The title of my thread pretty much says it, how much does your motherboard's chipset affect performance? I'm not talking about features such as more pcie lanes or usb ports, but rather actual speed/performance in things like games, processing-intensive applications, and start-up time. Or maybe it really doesn't make any difference at all? Suppose I were to upgrade from a board with an nForce 550 chipset to one with an nForce 750a chipset, while keeping all my components the same (amd x2 5600+, evga 9600gt, ddr800 ram, sata hard drives, win xp sp2, onboard audio), would I notice a performance increase in any situation? I know it's probably difficult to tell and that there are many different factors that will determine performance, but if anyone has any insights into this, I would love to hear from you. Thanks!
This one pretty much summed up what I was thinking. Not much difference. I deliberately chose the application benchmarks since the other ones would have been highlighting the differences between the onboard graphics controllers.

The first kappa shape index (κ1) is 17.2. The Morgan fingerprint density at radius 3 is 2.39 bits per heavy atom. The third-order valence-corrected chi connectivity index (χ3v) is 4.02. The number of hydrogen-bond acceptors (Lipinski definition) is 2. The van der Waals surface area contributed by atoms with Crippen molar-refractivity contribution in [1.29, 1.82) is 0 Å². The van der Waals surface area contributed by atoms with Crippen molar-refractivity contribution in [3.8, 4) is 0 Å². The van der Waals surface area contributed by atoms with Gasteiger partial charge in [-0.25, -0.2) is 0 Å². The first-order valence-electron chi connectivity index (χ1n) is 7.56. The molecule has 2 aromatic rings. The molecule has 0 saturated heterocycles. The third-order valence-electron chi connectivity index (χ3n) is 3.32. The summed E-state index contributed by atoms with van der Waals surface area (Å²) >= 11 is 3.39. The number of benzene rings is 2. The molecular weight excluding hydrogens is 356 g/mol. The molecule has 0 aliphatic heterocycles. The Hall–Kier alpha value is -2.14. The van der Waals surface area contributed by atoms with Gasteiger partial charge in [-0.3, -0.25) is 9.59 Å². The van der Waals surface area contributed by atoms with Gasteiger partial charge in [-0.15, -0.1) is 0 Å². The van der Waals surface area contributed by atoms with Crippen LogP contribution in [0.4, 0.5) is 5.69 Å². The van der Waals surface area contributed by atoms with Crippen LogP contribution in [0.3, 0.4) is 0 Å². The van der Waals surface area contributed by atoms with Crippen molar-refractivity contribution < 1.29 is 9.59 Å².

You will not be able to notice the difference in real applications. Chipset makes a difference in synthetic benchmarks of memory speed, and in very high overclocks. It is very much not worth changing the mobo for performance reasons. I would estimate 1-3% difference.
I just swapped motherboards in my PC, I have a selection of processors I want to benchmark so I have initially gone from a Phenom II x4 B50 @ 3.2Ghz down to a Athlon II x 2 240 @ 2.8Ghz all other components and the Windows 7 64bit OS remain the same, not even a re-install.
The new board is noticeably faster with regards to loading Windows and opening applications, I will be benchmarking it thoroughly as soon as I get time I finished installing the drivers at half past midnight last night.
The chipset on the old board was Nvidea 7025, the new chipset is AMD 760G.